7 of Cups — Debauch: Forbidden love. Much is made of the salacious nature of Venus in Scorpio, the source of Crowley’s title here. But I think Smith’s vision is truer from a romantic perspective. I’m reminded of the movie From Dusk Until Dawn, where Cheech Marin is pitching the various — ahem — “wares” that are available inside the nightclub: “If we don’t got it, you don’t need it!” From a romantic standpoint, the RWS card suggests a “sampler,” or “browser’s paradise;” the challenge lies in not getting sucked into the fantasy and getting more — or less — than you bargained for. A partner or situation signified by the 7 of Cups should not be accepted at face value.
8 of Cups — Indolence : Listless love. I sometimes call this the “poisoned well” card, especially when reversed. The man has peered into the eight cups and found nothing there to his liking, so he is listlessly wandering away under the gaze of a nodding Moon. Like the 5 of Cups, this is another card of abandoning a lost cause. Here, though, the reward lies on the other side of the mountain and it’s an uphill trek with no goal in sight. Trusting that dazed-looking Moon to reliably light the way to the redeeming 9 of Cups may be fruitless, but lingering here is like standing in quicksand. The man’s obvious discomfort is almost certainly well-founded; he needs to wash his hands of it and get on with his life.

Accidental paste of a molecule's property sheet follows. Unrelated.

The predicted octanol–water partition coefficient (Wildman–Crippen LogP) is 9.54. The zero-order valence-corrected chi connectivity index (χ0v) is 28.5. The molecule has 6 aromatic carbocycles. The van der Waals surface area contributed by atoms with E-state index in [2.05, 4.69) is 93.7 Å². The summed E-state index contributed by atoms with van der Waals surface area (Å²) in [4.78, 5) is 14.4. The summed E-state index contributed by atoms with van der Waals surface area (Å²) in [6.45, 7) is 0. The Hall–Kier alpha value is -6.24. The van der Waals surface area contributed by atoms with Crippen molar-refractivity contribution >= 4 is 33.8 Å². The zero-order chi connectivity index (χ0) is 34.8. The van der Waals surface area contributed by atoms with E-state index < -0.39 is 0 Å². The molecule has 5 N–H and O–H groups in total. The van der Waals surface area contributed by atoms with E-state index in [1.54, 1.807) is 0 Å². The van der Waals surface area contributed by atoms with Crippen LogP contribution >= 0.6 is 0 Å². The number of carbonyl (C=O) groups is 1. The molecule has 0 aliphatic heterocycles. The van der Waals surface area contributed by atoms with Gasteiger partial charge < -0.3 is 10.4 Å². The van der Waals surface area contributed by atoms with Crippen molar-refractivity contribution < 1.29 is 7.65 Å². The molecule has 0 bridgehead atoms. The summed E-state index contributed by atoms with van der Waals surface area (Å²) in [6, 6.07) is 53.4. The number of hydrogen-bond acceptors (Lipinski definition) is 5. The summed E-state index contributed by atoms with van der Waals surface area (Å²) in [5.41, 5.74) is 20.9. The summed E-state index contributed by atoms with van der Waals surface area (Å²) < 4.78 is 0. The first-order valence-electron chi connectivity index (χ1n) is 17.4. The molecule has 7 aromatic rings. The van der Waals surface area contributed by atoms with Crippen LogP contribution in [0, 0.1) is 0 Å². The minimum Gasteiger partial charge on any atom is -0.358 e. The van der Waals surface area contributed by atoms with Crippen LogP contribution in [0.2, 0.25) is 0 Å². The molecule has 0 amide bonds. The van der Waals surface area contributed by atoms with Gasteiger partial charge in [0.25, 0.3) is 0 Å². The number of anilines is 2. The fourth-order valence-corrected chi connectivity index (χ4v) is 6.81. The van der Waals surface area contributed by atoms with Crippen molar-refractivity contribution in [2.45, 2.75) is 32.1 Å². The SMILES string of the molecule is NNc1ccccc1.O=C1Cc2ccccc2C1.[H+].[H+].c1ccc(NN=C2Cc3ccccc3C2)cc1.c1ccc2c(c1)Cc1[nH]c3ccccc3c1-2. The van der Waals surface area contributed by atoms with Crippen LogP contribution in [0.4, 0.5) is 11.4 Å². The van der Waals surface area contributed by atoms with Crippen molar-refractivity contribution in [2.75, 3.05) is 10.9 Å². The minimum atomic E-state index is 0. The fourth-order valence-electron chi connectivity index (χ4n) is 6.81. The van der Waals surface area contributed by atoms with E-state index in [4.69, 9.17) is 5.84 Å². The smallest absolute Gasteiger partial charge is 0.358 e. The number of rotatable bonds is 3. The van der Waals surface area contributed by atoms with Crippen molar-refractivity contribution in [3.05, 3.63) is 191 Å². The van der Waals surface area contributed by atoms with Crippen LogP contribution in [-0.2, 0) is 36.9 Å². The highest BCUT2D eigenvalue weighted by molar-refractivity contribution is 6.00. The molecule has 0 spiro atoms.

9 of Cups — Happiness: Overpowering love. This is the “fairy-tale romance” card. All of the people are glamorous and noble, and there are no ogres, trolls or witches to be seen. It’s Monty Python’s Happy Valley without the threat of “being hung by the neck until you cheer up.” The Greeks called the number Nine the “Third Perfection” (after the Three and the Six), and the Nine is considered the completion of its suit (the Ten is a postscript), so happiness abounds. “Drunk on love” is one way to put it, but here — unlike the fizzy 2 of Cups — the libation is 100-proof “firewater.” This is the magical “engagement” period before marriage and children arrive to complicate things; see the next card for that.
10 of Cups — Satiety: Love fulfilled. The “Ob-La-Di, Ob-La-Da” card (Desmond and Molly Jones in their home-sweet-home with a couple of kids running in the yard). It can also show a “pie-in-the-sky,” naive kind of optimism that is charming but may ultimately be untenable. Some people interpret this card as the relationship running out of gas and losing momentum, but sometimes all you’re looking for is a “soft landing” and a happy ending. This isn’t racy, “wet behind the ears” infatuation, but mature love, warts and all, with its eyes wide open and its guard all the way down. Easy camaraderie trumps excitement; it’s the kind of sentimental romance your grandparents ideally had.